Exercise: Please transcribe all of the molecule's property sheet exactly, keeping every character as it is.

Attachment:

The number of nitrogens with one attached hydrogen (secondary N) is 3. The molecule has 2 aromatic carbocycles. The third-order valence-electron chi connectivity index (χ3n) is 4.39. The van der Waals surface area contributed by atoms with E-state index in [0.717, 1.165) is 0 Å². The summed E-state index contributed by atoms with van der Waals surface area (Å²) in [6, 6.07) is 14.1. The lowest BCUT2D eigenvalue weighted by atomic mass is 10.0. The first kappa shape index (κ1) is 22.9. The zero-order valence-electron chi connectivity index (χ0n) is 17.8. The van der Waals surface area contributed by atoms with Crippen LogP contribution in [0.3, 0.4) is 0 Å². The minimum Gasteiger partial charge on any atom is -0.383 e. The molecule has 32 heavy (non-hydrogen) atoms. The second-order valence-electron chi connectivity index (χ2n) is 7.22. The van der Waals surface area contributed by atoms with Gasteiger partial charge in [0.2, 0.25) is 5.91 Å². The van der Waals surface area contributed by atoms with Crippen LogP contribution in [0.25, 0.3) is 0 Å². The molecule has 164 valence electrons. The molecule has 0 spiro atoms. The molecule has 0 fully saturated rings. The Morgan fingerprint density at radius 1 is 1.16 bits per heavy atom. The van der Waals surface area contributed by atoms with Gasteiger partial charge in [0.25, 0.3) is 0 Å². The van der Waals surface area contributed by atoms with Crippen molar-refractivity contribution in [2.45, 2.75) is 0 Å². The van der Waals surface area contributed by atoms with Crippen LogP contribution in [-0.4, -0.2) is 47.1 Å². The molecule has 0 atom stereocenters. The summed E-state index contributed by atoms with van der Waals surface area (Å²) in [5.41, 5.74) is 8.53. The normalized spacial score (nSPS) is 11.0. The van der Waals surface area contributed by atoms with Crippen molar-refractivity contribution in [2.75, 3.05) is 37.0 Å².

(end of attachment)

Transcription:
The number of nitrogens with one attached hydrogen (secondary N) is 3. The molecule has 2 aromatic carbocycles. The third-order valence-electron chi connectivity index (χ3n) is 4.39. The van der Waals surface area contributed by atoms with E-state index in [0.717, 1.165) is 0 Å². The summed E-state index contributed by atoms with van der Waals surface area (Å²) in [6, 6.07) is 14.1. The lowest BCUT2D eigenvalue weighted by atomic mass is 10.0. The first kappa shape index (κ1) is 22.9. The zero-order valence-electron chi connectivity index (χ0n) is 17.8. The van der Waals surface area contributed by atoms with Crippen LogP contribution in [0.3, 0.4) is 0 Å². The minimum Gasteiger partial charge on any atom is -0.383 e. The molecule has 32 heavy (non-hydrogen) atoms. The second-order valence-electron chi connectivity index (χ2n) is 7.22. The van der Waals surface area contributed by atoms with Gasteiger partial charge in [0.2, 0.25) is 5.91 Å². The van der Waals surface area contributed by atoms with Crippen LogP contribution in [0.25, 0.3) is 0 Å². The molecule has 164 valence electrons. The molecule has 0 spiro atoms. The molecule has 0 fully saturated rings. The Morgan fingerprint density at radius 1 is 1.16 bits per heavy atom. The van der Waals surface area contributed by atoms with Gasteiger partial charge in [0.25, 0.3) is 0 Å². The van der Waals surface area contributed by atoms with Crippen molar-refractivity contribution in [2.45, 2.75) is 0 Å². The van der Waals surface area contributed by atoms with Crippen LogP contribution in [-0.4, -0.2) is 47.1 Å². The molecule has 0 atom stereocenters. The summed E-state index contributed by atoms with van der Waals surface area (Å²) in [5.41, 5.74) is 8.53. The normalized spacial score (nSPS) is 11.0. The van der Waals surface area contributed by atoms with Crippen molar-refractivity contribution in [2.75, 3.05) is 37.0 Å².